Dec 20th, 2017, 01:34 PM

The Numbing Debate About Guns

By Ian Katzman
Image credit: Shutterstock
Cynical politicians have failed to address the public safety threat of firearms in America.

Every three or four months, a new and terrible shooting takes place somewhere in America. In the aftermath of the shooting, media commentators, politicians, and lobbyists go through the same familiar motions.

Liberals call for limited firearm regulation, usually focusing on smaller, less controversial regulatory fixes that might be politically palatable to as wide a swath of Americans as possible. Most commonly, expanded background checks, assault weapon bans, the banning of private, undocumented firearm sales. Proposals for these modest reforms are met by conservative politicians and media with faux-outrage at attempts to, as they put it, “politicize” the tragedy with calls for firearm regulation. When pressed to provide a proposal to address the ever increasing number of dead resulting from these increasingly frequent events, Republican policy makers suggest improved mental health care and better security.


Image credit: Shutterstock

The standard Republican response is infuriating for two reasons. 

First, the suggestion that by proposing even modest reform to firearm regulation, liberals are dishonoring the victims by “politicizing” a tragedy. That Democrats are merely using the deaths to push legislation that, rather than addressing a significant and increasingly deadly public safety issue, will in some way provide them some sort of political benefit. The implication being that those who suggest such a thing are acting purely out of self-interest.

The second, equally cynical and enraging aspect of the conservative response, is their obvious disinterest in pursuing the solutions which they argue publicly are necessary to reduce the frequency of mass-shootings. Republican calls for better mental health care fall silent as soon as they’re off-camera. No republican in Congress has proposed any legislation to provide funding for mental health services for struggling and potentially violent people. Instead, they are set to cut public health care in the upcoming Tax Reform bill. They have not suggested any legislation that would subsidize security operations for potential targets or provide better training for local law enforcement to tackle the issue.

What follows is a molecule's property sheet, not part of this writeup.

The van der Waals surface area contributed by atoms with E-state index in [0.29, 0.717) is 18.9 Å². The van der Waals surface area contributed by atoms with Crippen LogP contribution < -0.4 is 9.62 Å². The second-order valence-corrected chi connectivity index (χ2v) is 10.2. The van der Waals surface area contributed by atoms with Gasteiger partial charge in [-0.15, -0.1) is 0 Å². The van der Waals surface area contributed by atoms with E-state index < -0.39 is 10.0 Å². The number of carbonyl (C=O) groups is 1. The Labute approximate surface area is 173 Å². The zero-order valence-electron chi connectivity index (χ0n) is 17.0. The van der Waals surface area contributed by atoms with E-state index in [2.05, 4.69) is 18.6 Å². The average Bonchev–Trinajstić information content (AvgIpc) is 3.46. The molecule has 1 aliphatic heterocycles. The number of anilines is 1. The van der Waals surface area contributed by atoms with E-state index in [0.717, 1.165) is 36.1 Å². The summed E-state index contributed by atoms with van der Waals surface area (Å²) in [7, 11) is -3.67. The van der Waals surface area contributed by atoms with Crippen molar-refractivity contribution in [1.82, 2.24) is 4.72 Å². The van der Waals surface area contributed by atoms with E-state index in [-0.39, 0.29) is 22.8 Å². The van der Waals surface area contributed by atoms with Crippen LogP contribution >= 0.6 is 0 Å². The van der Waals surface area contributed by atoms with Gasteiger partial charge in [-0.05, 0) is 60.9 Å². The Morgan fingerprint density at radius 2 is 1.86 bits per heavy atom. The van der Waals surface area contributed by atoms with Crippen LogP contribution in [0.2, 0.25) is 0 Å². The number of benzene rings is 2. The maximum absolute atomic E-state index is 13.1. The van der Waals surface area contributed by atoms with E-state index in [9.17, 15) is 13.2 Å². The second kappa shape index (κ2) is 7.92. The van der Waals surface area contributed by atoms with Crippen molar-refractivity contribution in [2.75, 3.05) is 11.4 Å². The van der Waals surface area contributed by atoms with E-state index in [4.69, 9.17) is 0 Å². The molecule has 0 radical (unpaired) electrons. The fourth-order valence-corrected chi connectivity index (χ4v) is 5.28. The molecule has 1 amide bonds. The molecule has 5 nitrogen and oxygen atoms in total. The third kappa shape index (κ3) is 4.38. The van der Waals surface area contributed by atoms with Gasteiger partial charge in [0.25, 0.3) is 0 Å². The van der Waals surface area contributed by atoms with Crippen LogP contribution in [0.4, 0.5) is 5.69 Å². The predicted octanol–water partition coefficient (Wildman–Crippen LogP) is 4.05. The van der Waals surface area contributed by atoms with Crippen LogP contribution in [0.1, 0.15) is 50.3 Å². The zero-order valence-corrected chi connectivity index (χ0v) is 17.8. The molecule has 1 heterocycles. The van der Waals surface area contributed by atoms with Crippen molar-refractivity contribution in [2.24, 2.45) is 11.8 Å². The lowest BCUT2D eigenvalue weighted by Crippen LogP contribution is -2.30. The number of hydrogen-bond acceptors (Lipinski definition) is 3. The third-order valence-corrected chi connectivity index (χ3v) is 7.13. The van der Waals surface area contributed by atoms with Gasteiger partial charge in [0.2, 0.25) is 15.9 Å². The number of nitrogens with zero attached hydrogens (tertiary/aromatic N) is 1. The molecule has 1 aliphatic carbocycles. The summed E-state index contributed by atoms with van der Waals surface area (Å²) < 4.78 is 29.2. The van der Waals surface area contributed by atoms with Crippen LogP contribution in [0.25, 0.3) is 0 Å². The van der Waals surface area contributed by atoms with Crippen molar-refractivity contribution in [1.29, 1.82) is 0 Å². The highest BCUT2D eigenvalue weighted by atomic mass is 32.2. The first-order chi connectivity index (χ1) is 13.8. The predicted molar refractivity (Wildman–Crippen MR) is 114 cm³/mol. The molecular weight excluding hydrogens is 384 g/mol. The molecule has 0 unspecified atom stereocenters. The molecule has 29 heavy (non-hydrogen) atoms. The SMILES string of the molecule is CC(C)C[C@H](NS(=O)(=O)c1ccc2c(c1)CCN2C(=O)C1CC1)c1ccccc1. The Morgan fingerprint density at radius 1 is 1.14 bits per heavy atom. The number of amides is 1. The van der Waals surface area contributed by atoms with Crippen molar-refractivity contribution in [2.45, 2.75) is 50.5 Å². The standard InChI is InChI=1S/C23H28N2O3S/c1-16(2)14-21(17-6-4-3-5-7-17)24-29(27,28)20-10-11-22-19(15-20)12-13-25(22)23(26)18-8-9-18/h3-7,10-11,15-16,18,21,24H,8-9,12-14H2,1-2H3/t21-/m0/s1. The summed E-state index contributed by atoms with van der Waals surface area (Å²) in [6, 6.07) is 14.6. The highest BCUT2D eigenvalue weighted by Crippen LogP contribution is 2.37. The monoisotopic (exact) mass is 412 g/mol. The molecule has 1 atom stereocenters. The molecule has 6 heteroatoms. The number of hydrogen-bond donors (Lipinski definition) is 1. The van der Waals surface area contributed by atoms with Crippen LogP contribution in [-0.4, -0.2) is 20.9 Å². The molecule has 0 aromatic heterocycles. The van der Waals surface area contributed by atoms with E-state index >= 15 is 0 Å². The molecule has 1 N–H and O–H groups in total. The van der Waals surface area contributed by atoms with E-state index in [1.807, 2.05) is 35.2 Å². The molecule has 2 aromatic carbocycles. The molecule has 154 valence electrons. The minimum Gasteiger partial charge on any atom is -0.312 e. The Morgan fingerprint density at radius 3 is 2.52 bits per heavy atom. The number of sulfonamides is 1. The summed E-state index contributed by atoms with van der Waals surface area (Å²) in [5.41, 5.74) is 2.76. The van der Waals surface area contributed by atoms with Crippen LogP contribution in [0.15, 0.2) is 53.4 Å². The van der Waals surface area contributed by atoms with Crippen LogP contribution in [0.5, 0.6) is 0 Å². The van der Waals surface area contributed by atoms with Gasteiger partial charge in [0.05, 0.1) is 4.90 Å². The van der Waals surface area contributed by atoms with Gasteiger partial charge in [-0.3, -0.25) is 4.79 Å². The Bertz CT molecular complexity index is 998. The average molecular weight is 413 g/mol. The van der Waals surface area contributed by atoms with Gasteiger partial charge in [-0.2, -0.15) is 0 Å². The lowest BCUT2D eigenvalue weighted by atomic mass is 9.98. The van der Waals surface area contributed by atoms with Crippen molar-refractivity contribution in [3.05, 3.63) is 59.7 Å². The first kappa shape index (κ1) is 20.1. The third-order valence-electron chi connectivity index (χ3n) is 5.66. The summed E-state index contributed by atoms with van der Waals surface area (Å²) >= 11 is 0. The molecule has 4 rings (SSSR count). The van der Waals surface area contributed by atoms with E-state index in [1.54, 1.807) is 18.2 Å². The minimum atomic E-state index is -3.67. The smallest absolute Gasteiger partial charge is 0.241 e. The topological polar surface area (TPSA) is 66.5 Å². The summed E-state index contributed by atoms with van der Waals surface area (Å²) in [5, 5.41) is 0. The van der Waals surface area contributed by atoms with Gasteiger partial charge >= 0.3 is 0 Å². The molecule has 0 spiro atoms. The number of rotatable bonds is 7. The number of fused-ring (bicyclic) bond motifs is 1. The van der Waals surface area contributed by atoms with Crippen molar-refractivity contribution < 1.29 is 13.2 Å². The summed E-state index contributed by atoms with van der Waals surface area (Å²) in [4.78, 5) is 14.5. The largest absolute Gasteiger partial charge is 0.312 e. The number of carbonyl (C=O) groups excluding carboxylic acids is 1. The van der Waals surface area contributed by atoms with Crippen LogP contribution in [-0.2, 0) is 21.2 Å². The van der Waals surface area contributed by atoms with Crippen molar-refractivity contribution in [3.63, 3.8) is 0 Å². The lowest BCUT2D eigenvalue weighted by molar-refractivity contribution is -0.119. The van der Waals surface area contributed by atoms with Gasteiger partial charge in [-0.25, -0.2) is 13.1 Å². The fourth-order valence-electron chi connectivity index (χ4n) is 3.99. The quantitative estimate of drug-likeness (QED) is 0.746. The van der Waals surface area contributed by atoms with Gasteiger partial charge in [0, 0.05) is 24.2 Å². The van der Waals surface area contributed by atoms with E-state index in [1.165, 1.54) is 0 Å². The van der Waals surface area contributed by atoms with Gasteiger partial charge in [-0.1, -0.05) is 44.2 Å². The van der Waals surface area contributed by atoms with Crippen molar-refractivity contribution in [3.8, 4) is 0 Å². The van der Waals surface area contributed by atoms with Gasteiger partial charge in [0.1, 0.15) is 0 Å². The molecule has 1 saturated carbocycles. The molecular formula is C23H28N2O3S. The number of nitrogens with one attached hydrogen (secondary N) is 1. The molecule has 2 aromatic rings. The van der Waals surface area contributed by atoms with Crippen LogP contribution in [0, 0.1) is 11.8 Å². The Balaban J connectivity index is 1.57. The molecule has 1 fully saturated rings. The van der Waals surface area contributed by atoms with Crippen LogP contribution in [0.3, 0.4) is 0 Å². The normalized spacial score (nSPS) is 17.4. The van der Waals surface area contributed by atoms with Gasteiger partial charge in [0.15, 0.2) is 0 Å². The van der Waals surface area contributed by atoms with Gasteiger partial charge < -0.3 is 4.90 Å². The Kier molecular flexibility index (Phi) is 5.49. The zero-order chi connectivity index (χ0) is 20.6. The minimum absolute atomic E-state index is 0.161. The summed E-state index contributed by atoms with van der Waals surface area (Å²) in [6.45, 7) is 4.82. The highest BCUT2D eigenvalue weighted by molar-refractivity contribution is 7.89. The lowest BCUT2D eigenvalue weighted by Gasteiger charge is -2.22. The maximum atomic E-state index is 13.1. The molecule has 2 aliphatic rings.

If Republicans had a genuine disagreement with Democrats as to how to reduce gun violence, they would presumably pursue their own solution. Instead they have used the procedural power that they acquired in the 2016 election to stall all legislation relating to the issue. Even a ban on Bump Stocks (the Mandalay Bay shooters accessory which allowed for fully automatic fire), which has received support from the National Rifle Association, has languished in congress even after they were used by the Mandalay Bay shooter to increase the damage that could be done. Instead of addressing the issue through any sort of legislation of policy recommendation to bureaucracies responsible for regulation, they stall.


Image credit: Shutterstock/ Joseph Sohm

It has been barely three months from the most deadly mass shooting in the history of the United States at the Mandalay Bay Hotel. Which itself eclipsed the Orlando shooting of 2016 as the most deadly shooting in United States history. These stories are quickly put out of the minds of most people, in large part because of the extraordinary pace of our news consumption. Statistics have a numbing quality. People settled back into an uncomfortable routine in the aftermath of mass shootings

The ability of Republicans to be able to successfully stall for time is aided by the fast-paced nature of societies news consumption in the modern era. The Mandalay Bay coverage was front page news for about week. Compared that to the Columbine shooting, which had a far smaller death toll and was the front page headline for several months. This is indicative of a society which has simply grown familiar with constant shooting events. Politicians understand that if they can ride out the immediate news coverage in the wake of a shooting, they can avoid being forced to act in response.

The public pressure disappears relatively quickly, and the horror of the event leaves peoples minds in short order. While congressmen have shown an unwillingness to act in response to this imminent public safety crisis, there are also many Americans who are hostile to any sort of increased firearm regulation. This does not bode well for the future. Unless there is a significant change in public opinion, or some sort of event that is shocking enough to pierce the widespread public malaise in regard to the issue, these increasingly deadly shootings will remain a regular fixture of the news cycle.